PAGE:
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Here is what you need to know on Friday, December 18:

The market mood has soured amid profit-taking, concerns about a major hacking into US federal agencies, weak US data, and new US sanctions on China. The lack of white smoke in Brexit and US stimulus talks also weighs and these negotiations remain in focus.

Major hack: US authorities continue unveiling a broad hack into federal agencies – including the ones related to nuclear facilities – that have been going on since March. The suspicion falls on a group of elite Russian hackers, who have potentially hit Microsoft. The investigation is ongoing. 

Sino-American relations: Reuters reports that outgoing US President Donald Trump is set to slap new sanctions on Chinese companies including SMC. 

Profit-taking: Markets hit new highs and the dollar hit new lows against the euro, pound, Aussie, and other currencies on Thursday. Many traders leave for their Christmas holidays this weekend and may want to cash in on previous trades. 

Stimulus: After it seemed that a relief package is imminent, Republicans and Democrats are still at odds over several details, perhaps pushing back a deal to the weekend or next week. A boost of around $900 billion is on the cards, and gold retreated from the highs in response to the delay.

US jobless claims disappointed with an increase to 885,000 last week, indicating a further deterioration in the economy, one day after Retail Sales figures for November fell short of estimates.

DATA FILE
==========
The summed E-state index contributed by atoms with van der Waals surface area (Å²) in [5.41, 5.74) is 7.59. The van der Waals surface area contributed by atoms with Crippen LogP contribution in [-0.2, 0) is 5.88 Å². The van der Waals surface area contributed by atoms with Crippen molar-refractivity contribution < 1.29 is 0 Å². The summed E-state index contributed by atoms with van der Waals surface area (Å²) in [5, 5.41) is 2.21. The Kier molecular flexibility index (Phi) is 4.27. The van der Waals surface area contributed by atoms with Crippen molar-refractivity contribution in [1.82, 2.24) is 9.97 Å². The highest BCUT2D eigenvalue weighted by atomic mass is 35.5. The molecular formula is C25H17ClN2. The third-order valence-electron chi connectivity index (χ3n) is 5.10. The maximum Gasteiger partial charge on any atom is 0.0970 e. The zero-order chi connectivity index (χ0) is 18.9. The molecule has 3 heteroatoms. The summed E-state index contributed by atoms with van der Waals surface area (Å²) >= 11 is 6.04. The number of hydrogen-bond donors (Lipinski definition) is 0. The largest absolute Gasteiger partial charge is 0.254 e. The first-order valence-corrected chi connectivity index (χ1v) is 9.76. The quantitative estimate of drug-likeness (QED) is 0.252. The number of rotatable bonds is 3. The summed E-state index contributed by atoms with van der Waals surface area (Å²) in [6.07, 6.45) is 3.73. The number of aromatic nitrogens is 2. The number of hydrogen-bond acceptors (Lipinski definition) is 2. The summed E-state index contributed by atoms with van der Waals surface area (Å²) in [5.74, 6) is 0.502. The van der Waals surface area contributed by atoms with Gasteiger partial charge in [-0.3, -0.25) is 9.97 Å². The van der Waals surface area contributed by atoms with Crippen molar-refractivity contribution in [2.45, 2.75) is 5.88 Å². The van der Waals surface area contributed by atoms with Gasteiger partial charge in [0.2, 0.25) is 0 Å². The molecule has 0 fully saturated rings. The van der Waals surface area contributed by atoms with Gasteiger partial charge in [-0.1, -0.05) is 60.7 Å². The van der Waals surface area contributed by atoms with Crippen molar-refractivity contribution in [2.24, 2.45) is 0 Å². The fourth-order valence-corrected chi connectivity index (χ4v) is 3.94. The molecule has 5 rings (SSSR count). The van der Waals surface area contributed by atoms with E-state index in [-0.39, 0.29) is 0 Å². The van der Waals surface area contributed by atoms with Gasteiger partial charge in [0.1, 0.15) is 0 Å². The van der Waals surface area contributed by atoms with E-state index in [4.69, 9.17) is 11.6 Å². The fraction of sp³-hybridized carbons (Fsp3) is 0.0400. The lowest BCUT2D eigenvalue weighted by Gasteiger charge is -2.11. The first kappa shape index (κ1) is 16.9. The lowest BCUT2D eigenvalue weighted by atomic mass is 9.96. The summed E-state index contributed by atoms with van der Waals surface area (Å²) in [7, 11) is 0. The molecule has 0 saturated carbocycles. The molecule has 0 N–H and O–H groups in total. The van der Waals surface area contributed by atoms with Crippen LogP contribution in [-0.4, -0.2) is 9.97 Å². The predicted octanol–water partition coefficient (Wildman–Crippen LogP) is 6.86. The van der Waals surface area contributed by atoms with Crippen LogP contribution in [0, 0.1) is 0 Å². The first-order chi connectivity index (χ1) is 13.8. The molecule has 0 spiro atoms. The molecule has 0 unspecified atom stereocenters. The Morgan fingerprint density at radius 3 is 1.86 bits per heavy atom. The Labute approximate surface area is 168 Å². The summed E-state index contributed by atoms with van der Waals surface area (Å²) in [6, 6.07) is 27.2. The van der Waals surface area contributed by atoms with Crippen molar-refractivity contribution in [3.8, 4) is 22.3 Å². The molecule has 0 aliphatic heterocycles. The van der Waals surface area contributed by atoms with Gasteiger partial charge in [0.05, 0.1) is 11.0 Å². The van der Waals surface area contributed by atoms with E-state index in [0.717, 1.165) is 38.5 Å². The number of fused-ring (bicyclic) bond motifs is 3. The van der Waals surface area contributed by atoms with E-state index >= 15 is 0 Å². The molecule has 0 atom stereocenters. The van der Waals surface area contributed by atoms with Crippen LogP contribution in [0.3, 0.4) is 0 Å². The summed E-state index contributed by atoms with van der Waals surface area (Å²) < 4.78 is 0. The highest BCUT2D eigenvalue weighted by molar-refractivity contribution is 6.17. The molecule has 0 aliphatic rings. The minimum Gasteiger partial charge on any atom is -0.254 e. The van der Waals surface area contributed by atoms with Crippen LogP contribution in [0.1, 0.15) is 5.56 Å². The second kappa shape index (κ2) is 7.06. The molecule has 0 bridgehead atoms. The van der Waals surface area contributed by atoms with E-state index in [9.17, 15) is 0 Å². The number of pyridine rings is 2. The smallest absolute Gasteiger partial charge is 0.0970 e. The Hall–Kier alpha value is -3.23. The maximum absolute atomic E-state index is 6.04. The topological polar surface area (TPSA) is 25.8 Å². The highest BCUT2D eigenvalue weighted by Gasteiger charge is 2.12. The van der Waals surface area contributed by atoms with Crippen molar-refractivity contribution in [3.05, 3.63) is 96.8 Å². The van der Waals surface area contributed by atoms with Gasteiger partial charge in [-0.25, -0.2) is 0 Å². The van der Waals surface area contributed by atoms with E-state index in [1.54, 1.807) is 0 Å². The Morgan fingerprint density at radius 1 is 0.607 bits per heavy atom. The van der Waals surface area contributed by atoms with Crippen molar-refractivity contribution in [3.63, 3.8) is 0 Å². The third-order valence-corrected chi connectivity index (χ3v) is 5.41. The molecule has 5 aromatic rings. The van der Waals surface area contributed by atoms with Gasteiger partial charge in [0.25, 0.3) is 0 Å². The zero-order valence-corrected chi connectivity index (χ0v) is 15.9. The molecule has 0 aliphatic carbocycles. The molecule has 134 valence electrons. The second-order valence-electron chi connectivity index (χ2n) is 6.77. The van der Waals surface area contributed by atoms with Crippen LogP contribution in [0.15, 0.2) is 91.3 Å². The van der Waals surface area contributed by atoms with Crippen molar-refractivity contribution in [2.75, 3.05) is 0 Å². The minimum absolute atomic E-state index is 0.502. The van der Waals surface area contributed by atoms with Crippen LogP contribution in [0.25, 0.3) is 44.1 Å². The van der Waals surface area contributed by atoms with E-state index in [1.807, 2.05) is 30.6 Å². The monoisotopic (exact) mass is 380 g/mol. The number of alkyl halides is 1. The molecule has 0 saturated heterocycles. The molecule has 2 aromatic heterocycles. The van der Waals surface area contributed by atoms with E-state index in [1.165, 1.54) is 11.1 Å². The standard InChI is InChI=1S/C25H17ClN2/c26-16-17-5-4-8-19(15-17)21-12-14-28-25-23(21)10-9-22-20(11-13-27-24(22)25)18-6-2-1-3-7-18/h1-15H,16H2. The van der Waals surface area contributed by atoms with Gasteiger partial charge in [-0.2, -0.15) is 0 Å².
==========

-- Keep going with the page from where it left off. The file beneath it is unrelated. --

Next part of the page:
US Initial Jobless Claims confirm labor deterioration while Building Permits look ahead

Brexit: Talks are “blocked” according to David Frost, the Chief UK Negotiator and Prime Minister Boris Johnson said that discussions are in a serious condition. GBP/USD has dropped to around 1.3550 from the peak of 1.3622. 

The Bank of England left its policy largely unchanged, extending one lending program. Over 60% of the UK population is now under severe Tier rules yet the bank notes fewer downside risks due to the vaccine. UK Retail Sales fell by 3.8% in November, roughly within expectations. 

Vaccine: A committee at the Food and Drugs Administration voted almost unanimously to approve the Moderna vaccine, paving its way for approval. Vice-President Mike Pence will receive the jab on Friday in a televised event and President-elect Joe Biden will follow Pence later on. The EU will begin its vaccination campaign, using the Pfizer/BioNTech 

Virus: US COVID-19 statistics continue rising at an alarming pace, with no signs of easing. The Greater Los Angeles area is currently the hardest-hit, and rural areas in the Midwest continue suffering. 

French President Emmanuel Macron tested positive for coronavirus and forced several other leaders to self-isolate– as he may have been infected during the latest EU Summit. Sweden´s King lamented his country’s failure in dealing with the disease. Christmas will likely see restrictions across the continent. 

The German IFO Business Climate stands out on the European calendar, and it carries expectations for a minor. 

The Bank of Japan left its policy unchanged as expected and extended one of its special programs by six months. The yen is marginally lower. 

Bitcoin has been consolidating its meteoric gains around $23,000. Other cryptocurrencies are following BTC’s lead. 

USD/CAD is stabilizing at the 1.27 handle as oil prices slip off the highs and ahead of Canadian Retail Sales figures. 

Can dethroned King Dollar make a comeback? Santa’s market gifts are generous but not infinite